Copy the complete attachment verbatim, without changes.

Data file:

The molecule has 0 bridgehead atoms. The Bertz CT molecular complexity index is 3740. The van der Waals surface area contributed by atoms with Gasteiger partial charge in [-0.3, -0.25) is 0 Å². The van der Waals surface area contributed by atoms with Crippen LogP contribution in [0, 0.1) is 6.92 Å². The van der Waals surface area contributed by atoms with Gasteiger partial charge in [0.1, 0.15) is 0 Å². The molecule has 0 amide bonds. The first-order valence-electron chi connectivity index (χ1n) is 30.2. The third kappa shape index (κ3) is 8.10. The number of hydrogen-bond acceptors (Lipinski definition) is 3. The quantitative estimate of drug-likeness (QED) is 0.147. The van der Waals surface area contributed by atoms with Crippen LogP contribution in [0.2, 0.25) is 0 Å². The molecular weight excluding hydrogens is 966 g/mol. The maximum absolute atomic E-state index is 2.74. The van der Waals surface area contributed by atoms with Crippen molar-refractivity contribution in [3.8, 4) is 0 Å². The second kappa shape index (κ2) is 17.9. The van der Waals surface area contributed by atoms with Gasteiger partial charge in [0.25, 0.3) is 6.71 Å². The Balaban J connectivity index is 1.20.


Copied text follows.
The molecule has 0 bridgehead atoms. The Bertz CT molecular complexity index is 3740. The van der Waals surface area contributed by atoms with Gasteiger partial charge in [-0.3, -0.25) is 0 Å². The van der Waals surface area contributed by atoms with Crippen LogP contribution in [0, 0.1) is 6.92 Å². The van der Waals surface area contributed by atoms with Gasteiger partial charge in [0.1, 0.15) is 0 Å². The molecule has 0 amide bonds. The first-order valence-electron chi connectivity index (χ1n) is 30.2. The third kappa shape index (κ3) is 8.10. The number of hydrogen-bond acceptors (Lipinski definition) is 3. The quantitative estimate of drug-likeness (QED) is 0.147. The van der Waals surface area contributed by atoms with Crippen LogP contribution in [0.2, 0.25) is 0 Å². The molecular weight excluding hydrogens is 966 g/mol. The maximum absolute atomic E-state index is 2.74. The van der Waals surface area contributed by atoms with Crippen molar-refractivity contribution in [3.8, 4) is 0 Å². The second kappa shape index (κ2) is 17.9. The van der Waals surface area contributed by atoms with Gasteiger partial charge in [0.25, 0.3) is 6.71 Å². The Balaban J connectivity index is 1.20.